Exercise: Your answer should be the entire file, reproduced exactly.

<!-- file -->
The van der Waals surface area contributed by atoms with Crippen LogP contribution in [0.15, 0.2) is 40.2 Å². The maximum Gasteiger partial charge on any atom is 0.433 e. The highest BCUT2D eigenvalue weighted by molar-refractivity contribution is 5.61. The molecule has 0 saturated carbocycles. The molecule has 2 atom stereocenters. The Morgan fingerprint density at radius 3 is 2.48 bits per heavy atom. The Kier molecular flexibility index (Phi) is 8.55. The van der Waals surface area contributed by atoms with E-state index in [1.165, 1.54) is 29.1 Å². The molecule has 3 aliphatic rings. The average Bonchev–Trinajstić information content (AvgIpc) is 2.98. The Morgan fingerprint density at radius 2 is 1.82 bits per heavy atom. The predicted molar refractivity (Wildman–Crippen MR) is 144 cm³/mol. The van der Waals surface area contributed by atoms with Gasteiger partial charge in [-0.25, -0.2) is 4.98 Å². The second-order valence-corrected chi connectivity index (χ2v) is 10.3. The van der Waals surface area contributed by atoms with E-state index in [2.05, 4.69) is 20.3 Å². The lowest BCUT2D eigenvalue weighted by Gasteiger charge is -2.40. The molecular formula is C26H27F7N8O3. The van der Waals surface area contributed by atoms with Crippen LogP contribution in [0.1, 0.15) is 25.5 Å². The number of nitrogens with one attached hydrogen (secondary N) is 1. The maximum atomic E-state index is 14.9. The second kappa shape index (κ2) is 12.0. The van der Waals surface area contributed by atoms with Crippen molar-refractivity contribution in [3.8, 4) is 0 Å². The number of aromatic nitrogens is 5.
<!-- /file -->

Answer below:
The van der Waals surface area contributed by atoms with Crippen LogP contribution in [0.15, 0.2) is 40.2 Å². The maximum Gasteiger partial charge on any atom is 0.433 e. The highest BCUT2D eigenvalue weighted by molar-refractivity contribution is 5.61. The molecule has 0 saturated carbocycles. The molecule has 2 atom stereocenters. The Morgan fingerprint density at radius 3 is 2.48 bits per heavy atom. The Kier molecular flexibility index (Phi) is 8.55. The van der Waals surface area contributed by atoms with E-state index in [1.165, 1.54) is 29.1 Å². The molecule has 3 aliphatic rings. The average Bonchev–Trinajstić information content (AvgIpc) is 2.98. The Morgan fingerprint density at radius 2 is 1.82 bits per heavy atom. The predicted molar refractivity (Wildman–Crippen MR) is 144 cm³/mol. The van der Waals surface area contributed by atoms with Gasteiger partial charge in [-0.25, -0.2) is 4.98 Å². The second-order valence-corrected chi connectivity index (χ2v) is 10.3. The van der Waals surface area contributed by atoms with E-state index in [2.05, 4.69) is 20.3 Å². The lowest BCUT2D eigenvalue weighted by Gasteiger charge is -2.40. The molecular formula is C26H27F7N8O3. The van der Waals surface area contributed by atoms with Crippen LogP contribution in [0.1, 0.15) is 25.5 Å². The number of nitrogens with one attached hydrogen (secondary N) is 1. The maximum atomic E-state index is 14.9. The second kappa shape index (κ2) is 12.0. The van der Waals surface area contributed by atoms with Crippen molar-refractivity contribution in [3.8, 4) is 0 Å². The number of aromatic nitrogens is 5.